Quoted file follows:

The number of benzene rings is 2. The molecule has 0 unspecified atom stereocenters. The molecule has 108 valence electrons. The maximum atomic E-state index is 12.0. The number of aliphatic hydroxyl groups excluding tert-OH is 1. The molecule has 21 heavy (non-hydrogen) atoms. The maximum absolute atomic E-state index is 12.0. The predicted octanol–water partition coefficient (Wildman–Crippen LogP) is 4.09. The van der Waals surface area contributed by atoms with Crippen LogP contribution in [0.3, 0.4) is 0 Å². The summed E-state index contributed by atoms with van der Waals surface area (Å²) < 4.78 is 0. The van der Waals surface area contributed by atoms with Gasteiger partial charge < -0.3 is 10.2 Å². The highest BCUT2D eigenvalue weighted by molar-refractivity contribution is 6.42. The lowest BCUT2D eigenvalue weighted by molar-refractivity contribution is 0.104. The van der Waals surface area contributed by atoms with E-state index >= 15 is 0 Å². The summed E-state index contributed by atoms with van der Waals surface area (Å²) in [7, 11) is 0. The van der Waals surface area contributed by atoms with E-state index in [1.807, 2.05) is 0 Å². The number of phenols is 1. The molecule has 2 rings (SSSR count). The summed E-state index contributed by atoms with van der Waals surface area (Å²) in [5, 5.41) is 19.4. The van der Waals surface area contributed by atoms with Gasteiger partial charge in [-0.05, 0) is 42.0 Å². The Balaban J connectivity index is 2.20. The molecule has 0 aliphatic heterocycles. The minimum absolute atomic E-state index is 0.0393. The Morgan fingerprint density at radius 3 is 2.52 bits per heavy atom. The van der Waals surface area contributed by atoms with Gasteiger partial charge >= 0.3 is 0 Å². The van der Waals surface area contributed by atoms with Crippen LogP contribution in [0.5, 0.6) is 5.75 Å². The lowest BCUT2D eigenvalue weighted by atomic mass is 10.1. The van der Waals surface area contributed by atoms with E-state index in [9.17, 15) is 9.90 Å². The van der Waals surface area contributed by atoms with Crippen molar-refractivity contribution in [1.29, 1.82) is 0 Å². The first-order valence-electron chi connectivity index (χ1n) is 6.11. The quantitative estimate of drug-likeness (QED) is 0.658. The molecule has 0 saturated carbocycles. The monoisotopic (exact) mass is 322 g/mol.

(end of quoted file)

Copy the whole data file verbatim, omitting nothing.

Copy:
The number of benzene rings is 2. The molecule has 0 unspecified atom stereocenters. The molecule has 108 valence electrons. The maximum atomic E-state index is 12.0. The number of aliphatic hydroxyl groups excluding tert-OH is 1. The molecule has 21 heavy (non-hydrogen) atoms. The maximum absolute atomic E-state index is 12.0. The predicted octanol–water partition coefficient (Wildman–Crippen LogP) is 4.09. The van der Waals surface area contributed by atoms with Crippen LogP contribution in [0.3, 0.4) is 0 Å². The summed E-state index contributed by atoms with van der Waals surface area (Å²) < 4.78 is 0. The van der Waals surface area contributed by atoms with Gasteiger partial charge < -0.3 is 10.2 Å². The highest BCUT2D eigenvalue weighted by molar-refractivity contribution is 6.42. The lowest BCUT2D eigenvalue weighted by molar-refractivity contribution is 0.104. The van der Waals surface area contributed by atoms with E-state index >= 15 is 0 Å². The summed E-state index contributed by atoms with van der Waals surface area (Å²) in [7, 11) is 0. The van der Waals surface area contributed by atoms with E-state index in [1.807, 2.05) is 0 Å². The number of phenols is 1. The molecule has 2 rings (SSSR count). The summed E-state index contributed by atoms with van der Waals surface area (Å²) in [5, 5.41) is 19.4. The van der Waals surface area contributed by atoms with Gasteiger partial charge in [-0.05, 0) is 42.0 Å². The Balaban J connectivity index is 2.20. The molecule has 0 aliphatic heterocycles. The minimum absolute atomic E-state index is 0.0393. The Morgan fingerprint density at radius 3 is 2.52 bits per heavy atom. The van der Waals surface area contributed by atoms with Gasteiger partial charge >= 0.3 is 0 Å². The van der Waals surface area contributed by atoms with Crippen LogP contribution in [0.5, 0.6) is 5.75 Å². The lowest BCUT2D eigenvalue weighted by atomic mass is 10.1. The van der Waals surface area contributed by atoms with E-state index in [9.17, 15) is 9.90 Å². The van der Waals surface area contributed by atoms with Crippen molar-refractivity contribution in [1.29, 1.82) is 0 Å². The first-order valence-electron chi connectivity index (χ1n) is 6.11. The quantitative estimate of drug-likeness (QED) is 0.658. The molecule has 0 saturated carbocycles. The monoisotopic (exact) mass is 322 g/mol.